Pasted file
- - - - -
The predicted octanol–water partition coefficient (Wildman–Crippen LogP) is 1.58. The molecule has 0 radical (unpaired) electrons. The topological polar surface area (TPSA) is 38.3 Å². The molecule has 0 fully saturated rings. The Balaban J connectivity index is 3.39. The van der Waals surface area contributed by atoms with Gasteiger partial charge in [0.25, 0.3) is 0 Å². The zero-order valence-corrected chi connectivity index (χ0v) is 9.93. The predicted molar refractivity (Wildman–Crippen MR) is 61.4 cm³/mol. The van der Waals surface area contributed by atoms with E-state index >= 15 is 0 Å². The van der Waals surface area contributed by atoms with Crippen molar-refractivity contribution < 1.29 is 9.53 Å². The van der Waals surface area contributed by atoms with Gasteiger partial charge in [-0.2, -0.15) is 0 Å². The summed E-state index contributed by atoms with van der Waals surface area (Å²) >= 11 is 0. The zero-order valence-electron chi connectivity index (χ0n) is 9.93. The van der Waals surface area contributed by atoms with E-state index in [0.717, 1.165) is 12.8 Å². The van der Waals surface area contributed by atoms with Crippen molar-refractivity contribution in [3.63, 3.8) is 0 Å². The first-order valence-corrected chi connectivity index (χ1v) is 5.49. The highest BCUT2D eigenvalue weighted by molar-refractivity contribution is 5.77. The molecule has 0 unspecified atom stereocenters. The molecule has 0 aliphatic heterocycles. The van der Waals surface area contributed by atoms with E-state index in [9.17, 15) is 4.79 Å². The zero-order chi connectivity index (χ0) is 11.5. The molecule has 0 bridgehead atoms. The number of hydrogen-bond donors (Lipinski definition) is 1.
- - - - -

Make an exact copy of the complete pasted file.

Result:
The predicted octanol–water partition coefficient (Wildman–Crippen LogP) is 1.58. The molecule has 0 radical (unpaired) electrons. The topological polar surface area (TPSA) is 38.3 Å². The molecule has 0 fully saturated rings. The Balaban J connectivity index is 3.39. The van der Waals surface area contributed by atoms with Gasteiger partial charge in [0.25, 0.3) is 0 Å². The zero-order valence-corrected chi connectivity index (χ0v) is 9.93. The predicted molar refractivity (Wildman–Crippen MR) is 61.4 cm³/mol. The van der Waals surface area contributed by atoms with E-state index >= 15 is 0 Å². The van der Waals surface area contributed by atoms with Crippen molar-refractivity contribution < 1.29 is 9.53 Å². The van der Waals surface area contributed by atoms with Gasteiger partial charge in [-0.2, -0.15) is 0 Å². The summed E-state index contributed by atoms with van der Waals surface area (Å²) >= 11 is 0. The zero-order valence-electron chi connectivity index (χ0n) is 9.93. The van der Waals surface area contributed by atoms with E-state index in [0.717, 1.165) is 12.8 Å². The van der Waals surface area contributed by atoms with Crippen molar-refractivity contribution in [3.63, 3.8) is 0 Å². The first-order valence-corrected chi connectivity index (χ1v) is 5.49. The highest BCUT2D eigenvalue weighted by molar-refractivity contribution is 5.77. The molecule has 0 unspecified atom stereocenters. The molecule has 0 aliphatic heterocycles. The van der Waals surface area contributed by atoms with E-state index in [9.17, 15) is 4.79 Å². The zero-order chi connectivity index (χ0) is 11.5. The molecule has 0 bridgehead atoms. The number of hydrogen-bond donors (Lipinski definition) is 1.